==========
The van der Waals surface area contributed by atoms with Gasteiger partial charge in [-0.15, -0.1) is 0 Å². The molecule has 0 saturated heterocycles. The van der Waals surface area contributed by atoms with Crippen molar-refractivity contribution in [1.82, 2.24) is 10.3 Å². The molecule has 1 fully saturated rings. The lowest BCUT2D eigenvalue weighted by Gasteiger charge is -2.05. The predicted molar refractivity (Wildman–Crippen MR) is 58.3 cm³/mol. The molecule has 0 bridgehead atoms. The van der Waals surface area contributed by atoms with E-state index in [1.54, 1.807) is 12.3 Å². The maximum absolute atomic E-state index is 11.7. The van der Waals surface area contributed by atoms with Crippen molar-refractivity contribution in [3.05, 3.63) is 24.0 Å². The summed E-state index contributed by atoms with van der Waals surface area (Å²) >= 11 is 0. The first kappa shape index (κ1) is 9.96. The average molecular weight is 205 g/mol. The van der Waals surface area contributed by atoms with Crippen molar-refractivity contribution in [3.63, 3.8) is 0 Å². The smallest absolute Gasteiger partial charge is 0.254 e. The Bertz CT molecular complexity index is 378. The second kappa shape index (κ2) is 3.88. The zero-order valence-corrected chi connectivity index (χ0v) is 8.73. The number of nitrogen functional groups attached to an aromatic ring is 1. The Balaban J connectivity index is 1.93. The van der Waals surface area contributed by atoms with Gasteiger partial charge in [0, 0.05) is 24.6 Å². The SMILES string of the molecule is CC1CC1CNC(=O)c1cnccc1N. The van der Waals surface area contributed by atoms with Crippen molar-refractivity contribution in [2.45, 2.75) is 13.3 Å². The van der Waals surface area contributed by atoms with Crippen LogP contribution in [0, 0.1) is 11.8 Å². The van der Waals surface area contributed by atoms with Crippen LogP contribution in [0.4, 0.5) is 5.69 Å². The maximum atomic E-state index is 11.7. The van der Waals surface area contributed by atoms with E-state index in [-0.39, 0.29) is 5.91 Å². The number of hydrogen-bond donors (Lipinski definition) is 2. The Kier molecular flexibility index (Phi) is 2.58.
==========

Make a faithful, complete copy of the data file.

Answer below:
The van der Waals surface area contributed by atoms with Gasteiger partial charge in [-0.15, -0.1) is 0 Å². The molecule has 0 saturated heterocycles. The van der Waals surface area contributed by atoms with Crippen molar-refractivity contribution in [1.82, 2.24) is 10.3 Å². The molecule has 1 fully saturated rings. The lowest BCUT2D eigenvalue weighted by Gasteiger charge is -2.05. The predicted molar refractivity (Wildman–Crippen MR) is 58.3 cm³/mol. The molecule has 0 bridgehead atoms. The van der Waals surface area contributed by atoms with E-state index in [1.54, 1.807) is 12.3 Å². The maximum absolute atomic E-state index is 11.7. The van der Waals surface area contributed by atoms with Crippen molar-refractivity contribution in [3.05, 3.63) is 24.0 Å². The summed E-state index contributed by atoms with van der Waals surface area (Å²) >= 11 is 0. The first kappa shape index (κ1) is 9.96. The average molecular weight is 205 g/mol. The van der Waals surface area contributed by atoms with Crippen molar-refractivity contribution in [3.63, 3.8) is 0 Å². The smallest absolute Gasteiger partial charge is 0.254 e. The Bertz CT molecular complexity index is 378. The second kappa shape index (κ2) is 3.88. The zero-order valence-corrected chi connectivity index (χ0v) is 8.73. The number of nitrogen functional groups attached to an aromatic ring is 1. The Balaban J connectivity index is 1.93. The van der Waals surface area contributed by atoms with Gasteiger partial charge in [0, 0.05) is 24.6 Å². The SMILES string of the molecule is CC1CC1CNC(=O)c1cnccc1N. The van der Waals surface area contributed by atoms with Crippen molar-refractivity contribution in [2.45, 2.75) is 13.3 Å². The van der Waals surface area contributed by atoms with Crippen LogP contribution in [0, 0.1) is 11.8 Å². The van der Waals surface area contributed by atoms with Crippen LogP contribution in [0.4, 0.5) is 5.69 Å². The maximum atomic E-state index is 11.7. The van der Waals surface area contributed by atoms with E-state index in [-0.39, 0.29) is 5.91 Å². The number of hydrogen-bond donors (Lipinski definition) is 2. The Kier molecular flexibility index (Phi) is 2.58.